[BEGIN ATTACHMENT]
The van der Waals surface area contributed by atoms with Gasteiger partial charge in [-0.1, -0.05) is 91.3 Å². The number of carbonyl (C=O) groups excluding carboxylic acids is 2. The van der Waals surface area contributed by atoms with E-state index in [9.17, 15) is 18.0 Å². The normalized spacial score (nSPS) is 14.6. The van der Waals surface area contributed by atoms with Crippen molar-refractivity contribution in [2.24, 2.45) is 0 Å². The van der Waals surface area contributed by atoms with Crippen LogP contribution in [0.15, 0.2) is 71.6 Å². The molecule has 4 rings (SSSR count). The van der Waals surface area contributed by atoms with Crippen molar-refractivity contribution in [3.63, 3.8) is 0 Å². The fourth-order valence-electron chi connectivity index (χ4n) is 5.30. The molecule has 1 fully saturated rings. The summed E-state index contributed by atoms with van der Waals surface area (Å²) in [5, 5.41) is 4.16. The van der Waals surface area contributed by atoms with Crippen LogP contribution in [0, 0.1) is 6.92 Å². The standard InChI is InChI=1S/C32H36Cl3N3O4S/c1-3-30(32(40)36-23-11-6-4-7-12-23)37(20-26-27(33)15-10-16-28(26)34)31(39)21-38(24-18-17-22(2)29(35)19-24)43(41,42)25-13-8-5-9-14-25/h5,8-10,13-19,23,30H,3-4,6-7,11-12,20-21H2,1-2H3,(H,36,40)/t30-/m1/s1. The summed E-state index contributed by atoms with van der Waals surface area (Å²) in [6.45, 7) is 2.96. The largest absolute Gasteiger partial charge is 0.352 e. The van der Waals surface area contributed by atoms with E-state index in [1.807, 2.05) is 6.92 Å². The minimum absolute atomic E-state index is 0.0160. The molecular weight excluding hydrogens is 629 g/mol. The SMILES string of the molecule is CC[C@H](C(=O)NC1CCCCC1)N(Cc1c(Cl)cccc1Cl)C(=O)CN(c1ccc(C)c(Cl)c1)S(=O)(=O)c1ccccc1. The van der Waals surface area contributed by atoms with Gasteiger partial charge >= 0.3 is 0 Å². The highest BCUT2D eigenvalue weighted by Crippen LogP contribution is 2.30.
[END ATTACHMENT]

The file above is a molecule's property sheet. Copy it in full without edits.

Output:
The van der Waals surface area contributed by atoms with Gasteiger partial charge in [-0.1, -0.05) is 91.3 Å². The number of carbonyl (C=O) groups excluding carboxylic acids is 2. The van der Waals surface area contributed by atoms with E-state index in [9.17, 15) is 18.0 Å². The normalized spacial score (nSPS) is 14.6. The van der Waals surface area contributed by atoms with Crippen molar-refractivity contribution in [2.24, 2.45) is 0 Å². The van der Waals surface area contributed by atoms with Crippen LogP contribution in [0.15, 0.2) is 71.6 Å². The molecule has 4 rings (SSSR count). The van der Waals surface area contributed by atoms with Crippen molar-refractivity contribution in [3.63, 3.8) is 0 Å². The fourth-order valence-electron chi connectivity index (χ4n) is 5.30. The molecule has 1 fully saturated rings. The summed E-state index contributed by atoms with van der Waals surface area (Å²) in [5, 5.41) is 4.16. The van der Waals surface area contributed by atoms with Crippen LogP contribution in [0, 0.1) is 6.92 Å². The standard InChI is InChI=1S/C32H36Cl3N3O4S/c1-3-30(32(40)36-23-11-6-4-7-12-23)37(20-26-27(33)15-10-16-28(26)34)31(39)21-38(24-18-17-22(2)29(35)19-24)43(41,42)25-13-8-5-9-14-25/h5,8-10,13-19,23,30H,3-4,6-7,11-12,20-21H2,1-2H3,(H,36,40)/t30-/m1/s1. The summed E-state index contributed by atoms with van der Waals surface area (Å²) in [6.45, 7) is 2.96. The largest absolute Gasteiger partial charge is 0.352 e. The van der Waals surface area contributed by atoms with E-state index in [1.807, 2.05) is 6.92 Å². The minimum absolute atomic E-state index is 0.0160. The molecular weight excluding hydrogens is 629 g/mol. The SMILES string of the molecule is CC[C@H](C(=O)NC1CCCCC1)N(Cc1c(Cl)cccc1Cl)C(=O)CN(c1ccc(C)c(Cl)c1)S(=O)(=O)c1ccccc1. The van der Waals surface area contributed by atoms with Gasteiger partial charge >= 0.3 is 0 Å². The highest BCUT2D eigenvalue weighted by Crippen LogP contribution is 2.30.